Open The Door For Possibility: Be Flexible And Yielding (Strategy 12a)

The Strategy: Open the door to possibility by yielding and being flexible. Realize that with possibility comes opportunity. Accept that resistance to life is futile.

The Application: When we are too rigid in our thoughts, opinions and beliefs we box ourselves in. and block possibility. Free your self from ego, be self-aware and see opportunity that is not available for those who are stuck in stubbornness, anger, vanity, greed, fear, pride and ignorance.

Chapter 76

When alive the body is soft and pliant

When dead it is hard and rigid

All living things, grass and trees,

while alive are soft and supple

When dead become dry and brittle

Thus that which is hard and stiff

is the follower of death

That which is soft and yielding

is the follower of life

Therefore an inflexible army will not win

A strong tree will be cut down

The big and forceful occupy a lower position

While the soft and pliant occupy a higher place

In Taiji Qigong, being tense, rigid, and inflexible is the biggest obstacle to raising and increasing the flow of Qi. For most people the origin is in the mind. In a type of Taiji practice called pushing hands, we cultivate sensitivity development.

There is a story about a Taiji Master by the name of Yang Lu Chan (1799-1873). It is said that his skills were so acute that he was able to catch a bird and play with it. Yet the most extraordinary part of this story is that when the bird tried to take off, Master Yang prevented it by not giving the bird a perch from which to push. The Master was so sensitive to the energy in the push of the bird’s legs, that as the bird pushed to launch, the Master would become soft and flexible so the bird’s feet pushed into emptiness.
pushing handsPushing Hands is a Taiji exercise where each Taiji player cultivate sensitivity, flexibility and softness so that the opponent has to perch to push or grab. Being rigid and inflexible will cause the player to become easy to manipulate and lose coordination. Stiffness and hardness is not a good attribute in Taiji, and so it is the same in life. This insight is applicable to both the tangible and intangible. It is a training that begins with the internal and is manifest in the external.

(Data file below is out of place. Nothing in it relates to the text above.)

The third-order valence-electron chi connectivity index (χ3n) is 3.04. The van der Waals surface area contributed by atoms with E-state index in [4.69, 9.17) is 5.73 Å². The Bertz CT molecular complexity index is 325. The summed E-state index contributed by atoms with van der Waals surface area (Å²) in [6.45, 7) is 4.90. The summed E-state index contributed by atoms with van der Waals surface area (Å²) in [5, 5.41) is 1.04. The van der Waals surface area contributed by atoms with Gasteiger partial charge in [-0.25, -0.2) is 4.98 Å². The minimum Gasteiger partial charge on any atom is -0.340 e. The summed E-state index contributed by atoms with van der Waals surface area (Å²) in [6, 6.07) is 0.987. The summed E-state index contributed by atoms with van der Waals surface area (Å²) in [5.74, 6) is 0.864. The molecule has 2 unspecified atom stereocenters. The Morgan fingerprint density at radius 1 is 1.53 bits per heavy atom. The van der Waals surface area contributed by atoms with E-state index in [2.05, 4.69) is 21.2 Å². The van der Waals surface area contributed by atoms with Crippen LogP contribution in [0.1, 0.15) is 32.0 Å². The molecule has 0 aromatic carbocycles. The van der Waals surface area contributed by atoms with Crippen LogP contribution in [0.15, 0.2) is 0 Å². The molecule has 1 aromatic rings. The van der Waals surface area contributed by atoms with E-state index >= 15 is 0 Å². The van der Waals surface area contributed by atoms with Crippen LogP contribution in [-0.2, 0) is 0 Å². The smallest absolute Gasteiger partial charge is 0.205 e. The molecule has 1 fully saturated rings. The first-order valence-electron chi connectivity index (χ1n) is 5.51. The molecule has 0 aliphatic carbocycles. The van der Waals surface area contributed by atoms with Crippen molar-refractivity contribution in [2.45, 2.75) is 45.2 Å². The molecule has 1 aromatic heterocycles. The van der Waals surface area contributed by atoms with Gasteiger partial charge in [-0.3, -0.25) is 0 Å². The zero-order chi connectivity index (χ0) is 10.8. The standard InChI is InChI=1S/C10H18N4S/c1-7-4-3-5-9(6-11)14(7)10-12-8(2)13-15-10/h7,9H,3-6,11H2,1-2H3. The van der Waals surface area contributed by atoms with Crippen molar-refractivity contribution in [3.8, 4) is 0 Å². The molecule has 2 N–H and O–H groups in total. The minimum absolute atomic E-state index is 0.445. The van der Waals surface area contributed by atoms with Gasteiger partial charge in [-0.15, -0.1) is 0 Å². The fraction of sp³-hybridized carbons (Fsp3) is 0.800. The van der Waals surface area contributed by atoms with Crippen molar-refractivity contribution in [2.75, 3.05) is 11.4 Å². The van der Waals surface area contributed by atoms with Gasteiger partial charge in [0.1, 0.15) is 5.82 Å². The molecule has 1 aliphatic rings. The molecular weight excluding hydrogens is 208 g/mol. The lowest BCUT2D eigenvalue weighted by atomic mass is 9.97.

Yielding and being flexible allows acceptance. Acceptance frees one from the immobility of ego and allows negotiation. Negotiation is a process of problem solving and reaching a goal. The target might be tangible or intangible. The rigidity, hardness, stiffness, stubbornness may be internal conflict with the self or it may be external and with another person, object or situation.

Consider how flexible an octopus is. Because it is able to be soft and pliable it can escape into a very small place to live, hide and ambush prey.
octipus in a bottle

When one is too rigid in a set belief, the inflexibility prevents the ability to see truth. In problem solving, we must be open to possibility. By yielding to possibility we can see other perspectives and viewpoints. Pride, stubbornness, vanity, greed, revenge, attachment, unrealistic goals and religious intolerance lead to failure.

Collective ego can divide itself and assume opposing intractable positions and then gridlock ensues. We can look at the tension in the Middle East; we can see our own congress here in the United States as examples of rigidity and inflexibility. Without yielding, flexibility, and negotiation, these situations end up in stagnation and a loss for all parties.

Flexibility in understanding and foresight allows teachers and leaders to bring students and trainees forward. Because the wise leader or teacher is not too rigidly focused on immediate gratification, they can allow students to try and fail. New employees must be allowed to make a few mistakes as they become acclimated to a new task. Any student must learn through practice and be allowed to make mistakes so that they know what they are doing wrong. Rigidity and inflexibility of attitude will hinder growth, inspiration and opportunity.

Everyone of us will encounter problems or obstacles in life. It is part of the living and learning experience. We only become stuck when we are not able to flow around those obstacles. Like water, we can just move around the object, the problem, and continue onward without becoming stuck or trapped. Like water, life is a flow of moments; each moment a snapshot of experience. In each moment we have choice. We can choose yielding and flexibility and continue forward or we can be too solid and rigid and become stuck.

The strategy is to pay attention (mindful) of our reactions as they happen so that we can be soft, flexible, yielding, open-minded, inspired. When we face a problem, we can seek wisdom because we are not stuck in ignorance (ego). Free of ego, we do not become hardened and entrenched. As the true self we are able to realize all sorts of possibilities, ideas and solutions.
This is the true path. This is the Tao.